From his grave, Ibn Rushd tells the raging princess that this war is winnable because “the enemy is stupid. That is ground for hope. There is no originality in tyrants, and they learn nothing from the demise of their precursors. They will be brutal and stifling and engender hatred and destroy what men love and that will defeat them. All important battles are, in the end, conflicts between hatred and love, and we must hold to the idea that love is stronger than hate.” Two Years Eight Months and Twenty-Eight Nights, the duration of the war of the jinn, is an echo chamber, and we on almost every page, inhabited by the fabulous as well as the grotesque, listen to the anxieties and anger, the wit and wisdom, of its multiple narrators and their fantastic creations, which includes, among others, the Lady Philosopher of pessimism who lords over the farm La Incoerenza, which also happens to be the place where Geronimo loses as well as regains love, and it will also become the last battlefield in the War of the Worlds. And an apartment building named Bagdad (without an ‘h’) will hardly survive the jinn mayhem. The metamorphosis of Dunia’s chosen descendants provides magical moments of goodness (Jimmy Kapoor, with his inner jinni awakened, could turn his targets into sounds. ‘He could turn a bird into a birdsong.’) Zumurrud wants to create a global jinn sultanate, and anoint himself as its first sultan. There are so many jewel caves to choose from whenever he wants to retreat. The narrators have not missed any of the headlines from the days of the war on jinn terror. What Rushdie has written is a fairy tale for a world where the veil that separates sanity and reason from fantasy and bloodlust has been perforated.
The narrators from the future, their gaze travelling a thousand years back in time, resist triumphalism in the end. The war, they say, may have signalled the beginning of the “death of gods”. They write: ‘It seems to us self- evident, however, that the use of religion as a justification for repression, horror, tyranny, and even barbarism, a phenomenon which undoubtedly predated the War of the Worlds but was certainly a significant aspect of that conflict, led in the end to the terminal disillusion of the human race with the idea faith.’ Still, the oracular narrators end the story with a note of loss. The age of heroism and reason has closed the slits that let jinn into our midst so tightly that it denied us magic—and the wonders of dreams. Welcome to the unipolar blandness of peace. ‘This is the price we pay for peace, prosperity, tolerance, understanding, wisdom, goodness, and truth: that the wildness in us, which sleep unleashed, has been tamed, and the darkness in us, which drove the theatre of the night, is soothe.’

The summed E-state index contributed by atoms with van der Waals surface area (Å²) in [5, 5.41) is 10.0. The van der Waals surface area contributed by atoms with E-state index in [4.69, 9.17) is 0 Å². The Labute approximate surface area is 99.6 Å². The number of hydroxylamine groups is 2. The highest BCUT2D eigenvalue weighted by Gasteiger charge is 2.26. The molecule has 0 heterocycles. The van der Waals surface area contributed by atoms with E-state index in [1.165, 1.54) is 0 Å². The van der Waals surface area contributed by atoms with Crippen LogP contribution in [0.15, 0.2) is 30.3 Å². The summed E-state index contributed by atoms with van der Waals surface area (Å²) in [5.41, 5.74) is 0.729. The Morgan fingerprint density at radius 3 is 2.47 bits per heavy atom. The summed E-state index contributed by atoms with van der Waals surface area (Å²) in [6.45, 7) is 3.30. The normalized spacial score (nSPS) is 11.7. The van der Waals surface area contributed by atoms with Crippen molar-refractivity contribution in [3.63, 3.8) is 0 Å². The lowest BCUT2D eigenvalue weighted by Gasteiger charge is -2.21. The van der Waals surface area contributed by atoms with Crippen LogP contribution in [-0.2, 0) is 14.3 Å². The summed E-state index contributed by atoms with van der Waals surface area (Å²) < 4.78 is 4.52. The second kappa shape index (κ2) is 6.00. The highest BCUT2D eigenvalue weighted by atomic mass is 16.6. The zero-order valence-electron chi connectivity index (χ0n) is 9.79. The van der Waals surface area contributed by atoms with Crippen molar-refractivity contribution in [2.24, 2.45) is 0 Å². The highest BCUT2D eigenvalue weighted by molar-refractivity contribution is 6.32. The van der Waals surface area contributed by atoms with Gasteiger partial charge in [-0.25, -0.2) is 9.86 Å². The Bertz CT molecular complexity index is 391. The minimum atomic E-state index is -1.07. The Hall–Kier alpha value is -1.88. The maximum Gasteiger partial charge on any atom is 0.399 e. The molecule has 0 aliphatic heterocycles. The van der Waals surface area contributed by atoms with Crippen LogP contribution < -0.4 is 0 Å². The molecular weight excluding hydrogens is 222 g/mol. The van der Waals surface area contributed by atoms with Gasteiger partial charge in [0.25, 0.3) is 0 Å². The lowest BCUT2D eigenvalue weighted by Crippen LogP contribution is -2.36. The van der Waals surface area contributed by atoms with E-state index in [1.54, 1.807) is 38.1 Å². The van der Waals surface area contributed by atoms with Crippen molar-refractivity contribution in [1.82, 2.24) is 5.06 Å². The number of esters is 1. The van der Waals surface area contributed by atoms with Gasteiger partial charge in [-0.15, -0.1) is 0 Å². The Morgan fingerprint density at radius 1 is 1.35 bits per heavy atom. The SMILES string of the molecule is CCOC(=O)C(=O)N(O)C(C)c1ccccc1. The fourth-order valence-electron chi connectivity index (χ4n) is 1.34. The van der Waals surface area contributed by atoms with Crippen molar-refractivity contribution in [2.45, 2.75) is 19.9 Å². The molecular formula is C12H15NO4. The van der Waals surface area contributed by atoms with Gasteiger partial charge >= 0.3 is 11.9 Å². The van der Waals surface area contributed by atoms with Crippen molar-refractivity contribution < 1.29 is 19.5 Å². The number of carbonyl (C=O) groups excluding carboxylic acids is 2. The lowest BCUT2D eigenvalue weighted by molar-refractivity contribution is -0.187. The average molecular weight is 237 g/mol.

Only a writer with Rushdie as his surname could have written this passage, and it is just one among the many that bear the stamp of a fabulist whose dreams enrich fiction. In one of our conversations, Rushdie told me about the making of The Enchantress of Florence: “I haven’t felt the kind of liberation, the kind of joy in the making of it, since I wrote Midnight’s Children.” That is Salman Rushdie, for whom every word in his oeuvre is an act of joy, and a writer enchanted by his own imagination is a remarkable sight in an age of laboured perfection in creative-writing-school fiction. And a Rushdie lamenting the absence of action and reveries in the post-War idyll is a novelist of rare daring.
(Two Years Eight Months and Twenty-Eight Nights by Salman Rushdie is published in India by Hamish Hamilton)